Nolinaceae (formerly Agavaceae), nolina family

Dasylirion wheeleri

English name: desert spoon
Spanish names: sotol (sotole is a palm), sa�o


This perennial evergreen consists of a rosette of hundreds of long, narrow leaves armed with small, sharp, marginal teeth. The rosettes are usually stemless and about 6 feet (2 m) across. Old specimens may develop trunks to 6 feet (2 m) tall, and these sometimes branch. Sotols are dioecious (producing only male or only female flowers on each plant). The inflorescence emerges from the center of the rosette in early summer and grows to 12 feet (3.7 m) tall. Its numerous, dense branches bear thousands of tiny, green- or violet-tinged whitish flowers, followed by winged fruits on female plants. Desert spoon does not die after flowering. The stem branches at the base of the inflorescence and continues growing.

Desert spoon (Dasylirion wheeleri)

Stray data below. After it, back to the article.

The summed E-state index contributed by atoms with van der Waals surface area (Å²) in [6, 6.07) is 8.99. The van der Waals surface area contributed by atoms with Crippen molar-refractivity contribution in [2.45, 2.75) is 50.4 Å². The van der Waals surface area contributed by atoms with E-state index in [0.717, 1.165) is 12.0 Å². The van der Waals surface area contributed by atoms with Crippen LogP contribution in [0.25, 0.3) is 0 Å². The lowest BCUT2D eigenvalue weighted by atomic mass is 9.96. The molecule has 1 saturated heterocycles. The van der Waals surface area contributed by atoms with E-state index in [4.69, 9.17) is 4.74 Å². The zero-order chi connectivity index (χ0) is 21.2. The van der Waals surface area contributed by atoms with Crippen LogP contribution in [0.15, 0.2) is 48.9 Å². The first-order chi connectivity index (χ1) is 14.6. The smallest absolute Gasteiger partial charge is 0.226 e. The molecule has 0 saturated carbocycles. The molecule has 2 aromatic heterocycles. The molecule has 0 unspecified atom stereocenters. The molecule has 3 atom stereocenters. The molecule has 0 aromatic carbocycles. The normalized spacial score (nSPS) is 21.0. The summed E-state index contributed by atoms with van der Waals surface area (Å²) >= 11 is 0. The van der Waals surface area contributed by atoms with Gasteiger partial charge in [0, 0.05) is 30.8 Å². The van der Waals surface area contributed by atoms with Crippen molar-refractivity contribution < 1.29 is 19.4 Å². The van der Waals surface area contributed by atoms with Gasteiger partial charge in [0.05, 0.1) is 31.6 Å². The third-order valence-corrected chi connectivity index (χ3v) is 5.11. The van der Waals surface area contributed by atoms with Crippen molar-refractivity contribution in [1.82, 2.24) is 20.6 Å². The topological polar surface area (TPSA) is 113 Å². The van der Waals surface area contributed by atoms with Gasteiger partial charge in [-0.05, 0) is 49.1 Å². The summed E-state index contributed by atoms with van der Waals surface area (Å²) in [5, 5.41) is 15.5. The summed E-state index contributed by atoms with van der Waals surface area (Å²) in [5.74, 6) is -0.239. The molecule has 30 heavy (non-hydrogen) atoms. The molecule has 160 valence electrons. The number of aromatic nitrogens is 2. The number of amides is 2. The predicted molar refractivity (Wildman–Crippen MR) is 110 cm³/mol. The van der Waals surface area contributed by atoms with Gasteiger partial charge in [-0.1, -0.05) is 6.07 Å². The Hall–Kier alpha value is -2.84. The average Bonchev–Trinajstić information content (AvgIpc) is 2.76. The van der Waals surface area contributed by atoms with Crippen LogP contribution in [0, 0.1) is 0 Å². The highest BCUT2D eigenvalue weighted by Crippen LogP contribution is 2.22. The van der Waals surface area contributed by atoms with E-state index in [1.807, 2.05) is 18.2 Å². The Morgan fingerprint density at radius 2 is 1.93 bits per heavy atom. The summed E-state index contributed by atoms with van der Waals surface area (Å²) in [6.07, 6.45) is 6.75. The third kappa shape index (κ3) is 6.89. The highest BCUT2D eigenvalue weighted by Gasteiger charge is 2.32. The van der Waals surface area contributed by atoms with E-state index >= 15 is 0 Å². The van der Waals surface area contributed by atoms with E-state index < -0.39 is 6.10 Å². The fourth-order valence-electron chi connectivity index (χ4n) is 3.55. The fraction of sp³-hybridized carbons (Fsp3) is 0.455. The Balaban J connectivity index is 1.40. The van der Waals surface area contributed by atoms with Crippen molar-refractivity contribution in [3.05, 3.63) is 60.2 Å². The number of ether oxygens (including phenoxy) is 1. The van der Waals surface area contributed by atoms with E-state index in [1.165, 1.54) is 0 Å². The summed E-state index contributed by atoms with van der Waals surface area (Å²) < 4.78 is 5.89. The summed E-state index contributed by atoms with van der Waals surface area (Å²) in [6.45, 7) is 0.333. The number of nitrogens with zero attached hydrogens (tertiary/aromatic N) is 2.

Desert spoon grows on rocky hillsides and slopes at 3000 to 6000 foot (900-1800 m) elevation in southeastern Arizona, southwestern New Mexico, northern and eastern Sonora, Mexico, and to west Texas. Despite its English name, it is primarily a grassland species that extends into the desert.


The rosettes flower only once in several years. Blooming plants attract huge numbers of insects, including flies, bees, wasps, and butterflies. Until a few decades ago, the Tohono O�odham wove beautiful sleeping mats by plaiting together sotol leaves after removing marginal teeth from the leaves.

Genus Nolina

English names: nolina, beargrass
Spanish names: yuca, sotol, palmita

Nolina (Nolina bigelovii)

Nolina bigelovii is the common northern Sonoran Desert species of this genus; it has no vernacular name, save that borrowed from its botanical name� �Bigelow nolina.�The similar N. beldingii occurs in Baja California; you can probably guess its vernacular name. Both resemble desert spoon (Dasylirion) with no marginal teeth on the leaves. The yellowish- to bluish-green rosette of nonsucculent foliage begins at ground level and in an old plant may top a 6 foot (2 m) branched trunk. The tall, densely-branched inflorescence bears thousands of small whitish flowers. But the overall appearance is a greenish plume, drying to an equally attractive straw color.


The Coahuila Indians ate N. bigelovii flowering stalks after roasting them in pits.

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